Occupy Wall Street is now one month old, and still going strong. It’s also spreading across the continent and around the world. Virtually all major cities in North America (and quite a few minor ones as well) now have “Occupy” movements. And, if the news is to be believed, the powers-that-be are getting mighty nervous of all this growing evidence of people power:
More than 7,000 Canadians signed an online petition Friday opposing the feared eviction of Occupy Wall Street protesters from New York’s Zuccotti Park, a property owned by a Canadian holding company.
Brookfield Office Properties, which owns the park where protesters have been camped out for four weeks, said it delayed the planned cleanup of the park at the request of local political officials.
The move came after thousands of people sent online messages to Brookfield and New York City Mayor Michael Bloomberg, and also showed up prepared to be arrested in defense of the right to protest in the park.
Among the online protesters were more than 7,000 Canadians who signed a petition at Leadnow.ca, a website run by a Canadian advocacy organization best know for sponsoring “vote mobs” in the last federal election.
“Frankly I think they backed down in the face of overwhelming public pressure,” said James Biggar, executive director of Leadnow.ca, said of Brookfield’s about-face.
“I don’t think either Brookfield or Mayor Bloomberg wanted to have a huge, messy, ridiculously violent confrontation, which would have been the only way to get them out of there,” Biggar said.
Brookfield Properties said the delay was temporary.
“At the request of a number of local political leaders, Brookfield Properties has deferred the cleaning of Zuccotti Park for a short period of time while an attempt is made to reach a resolution regarding the manner in which Zuccotti Park is being used by the protesters,” the company said in a statement.
“Any such resolution will be respectful of the laws of the City of New York and will ensure that the park is used in a way that maintains the health, safety and viability of the surrounding residential and business community.”
Yes, heaven forfend that the viability of capitalism should be questioned, never mind compromised. That’s what this is really all about: first the questioning, then the compromising. And then what? Well, it remains to be seen. But the indignation is snowballing, and it shows no signs of a meltdown. So far, all indications are that the protests will only grow and gain in strength, and that petitions on their behalf ARE working.
BTW, the occupation was at the top of tonight’s CBC newscast. Quite the change from two or three weeks ago, when almost no one was covering it. What was it that Gandhi said? “First they ignore you, then they laugh at you, then they fight you, then you win”, I believe it was. For the first week they ignored, for the second week they laughed, and now, in the end of the third and fourth weeks, they’re fighting, complete with police brutality. Guess what comes next.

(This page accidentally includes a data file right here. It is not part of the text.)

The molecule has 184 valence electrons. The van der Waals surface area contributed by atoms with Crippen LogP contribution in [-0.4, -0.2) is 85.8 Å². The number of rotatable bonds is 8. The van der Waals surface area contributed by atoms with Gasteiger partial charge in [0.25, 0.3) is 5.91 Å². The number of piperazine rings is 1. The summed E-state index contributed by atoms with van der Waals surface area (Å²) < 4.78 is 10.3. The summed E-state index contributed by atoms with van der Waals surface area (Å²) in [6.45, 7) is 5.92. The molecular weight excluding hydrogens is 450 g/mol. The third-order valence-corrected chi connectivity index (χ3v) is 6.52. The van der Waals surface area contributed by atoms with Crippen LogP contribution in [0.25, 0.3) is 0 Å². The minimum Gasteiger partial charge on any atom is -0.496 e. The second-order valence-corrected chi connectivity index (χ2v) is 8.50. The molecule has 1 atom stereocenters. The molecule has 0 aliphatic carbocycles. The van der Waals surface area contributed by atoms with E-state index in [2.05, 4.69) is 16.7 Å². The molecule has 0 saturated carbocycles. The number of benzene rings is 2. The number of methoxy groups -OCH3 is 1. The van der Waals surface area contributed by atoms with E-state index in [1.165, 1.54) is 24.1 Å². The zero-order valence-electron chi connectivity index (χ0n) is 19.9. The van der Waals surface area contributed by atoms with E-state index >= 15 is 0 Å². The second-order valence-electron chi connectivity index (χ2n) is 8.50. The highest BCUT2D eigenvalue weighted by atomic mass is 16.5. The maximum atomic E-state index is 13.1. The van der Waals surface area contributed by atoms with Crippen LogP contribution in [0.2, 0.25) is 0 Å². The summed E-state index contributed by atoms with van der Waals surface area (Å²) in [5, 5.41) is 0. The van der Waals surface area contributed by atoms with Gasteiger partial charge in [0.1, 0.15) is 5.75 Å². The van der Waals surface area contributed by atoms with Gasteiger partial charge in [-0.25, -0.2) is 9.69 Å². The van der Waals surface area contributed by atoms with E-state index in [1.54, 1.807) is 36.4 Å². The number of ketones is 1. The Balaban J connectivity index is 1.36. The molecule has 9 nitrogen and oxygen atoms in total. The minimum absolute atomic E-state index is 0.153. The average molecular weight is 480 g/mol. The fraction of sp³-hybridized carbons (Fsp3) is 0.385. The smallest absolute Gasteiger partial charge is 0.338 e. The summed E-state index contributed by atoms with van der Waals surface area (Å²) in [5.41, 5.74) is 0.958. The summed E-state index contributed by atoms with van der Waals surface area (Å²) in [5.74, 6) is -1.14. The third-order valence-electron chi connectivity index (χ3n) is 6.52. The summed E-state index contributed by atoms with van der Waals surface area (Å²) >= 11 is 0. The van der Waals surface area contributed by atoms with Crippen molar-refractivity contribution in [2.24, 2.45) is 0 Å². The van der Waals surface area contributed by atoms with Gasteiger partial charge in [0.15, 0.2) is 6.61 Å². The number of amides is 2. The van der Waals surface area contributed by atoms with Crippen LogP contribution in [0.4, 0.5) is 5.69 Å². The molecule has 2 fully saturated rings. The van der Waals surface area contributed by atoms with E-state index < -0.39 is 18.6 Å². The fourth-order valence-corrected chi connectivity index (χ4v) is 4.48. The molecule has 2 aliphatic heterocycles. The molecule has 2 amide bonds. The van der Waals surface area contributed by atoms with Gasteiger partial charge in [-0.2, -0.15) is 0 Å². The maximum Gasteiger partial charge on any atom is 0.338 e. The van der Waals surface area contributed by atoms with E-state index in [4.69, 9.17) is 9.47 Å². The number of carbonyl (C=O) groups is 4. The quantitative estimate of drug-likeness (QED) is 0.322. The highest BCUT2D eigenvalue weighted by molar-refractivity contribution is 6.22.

So, happy one month, OWS. May you enjoy many more. And may you not stop fighting this fight until the people win.
PS: There’s more, kiddies!
Fuck the Galt-going Randroids and their mythical Atlas. That’s my friend Dan there on the right, holding up the world from one of the many demos in California yesterday.
And just to add a little more awesome sauce, how about this?
The Occupy Wall Street demonstrations and other expressions of frustration with the global economic and financial system highlight the need for policy makers to show they are serious about forcing change, Bank of Canada governor Mark Carney says.
In a television interview, Mr. Carney acknowledged that the movement is an understandable product of the “increase in inequality” – particularly in the United States – that started with globalization and was thrust into sharp relief by the worst downturn since the Great Depression, which hit the less well-educated and blue-collar segments of the population hardest.
“You’ve had a big increase in the ratio of CEO earnings to workers on the shop floor,” Mr. Carney said, according to a transcript of the interview with Peter Mansbridge of CBC News, parts of which aired on Friday evening. “And then on top of that, a financial crisis.”
But Mr. Carney – a former Goldman Sachs Co. investment banker – suggested that while he understands the frustration, some of it is rooted in an overly pessimistic view of policy makers’ resolve to make it harder for financial firms to take the sort of risks that led to the meltdown of 2008 and the brutal recession that followed.
“There’s a frustration with policy and a frustration that, ‘are things going back to business as usual,'” Mr. Carney said in the interview. “If I may say, that is not going to happen, but I can understand the frustrations.”
Demonstrations like the Occupy Wall Street protests, which will hit Canadian cities this weekend, are a “democratic expression of views” and “entirely constructive,” Mr. Carney said.
And check out who showed up in London:
Yup, Julian Assange was there. Considering how quickly the sexual assault charges against Dominique Strauss-Kahn were dropped, shouldn’t HE have had his trial a long time ago? That is, if it really WERE a question of rape? Oh yeah, that’s right…Julian Assange isn’t actually being tried for that, but for revealing the secrets the powers-that-be don’t want revealed. Naughty, naughty.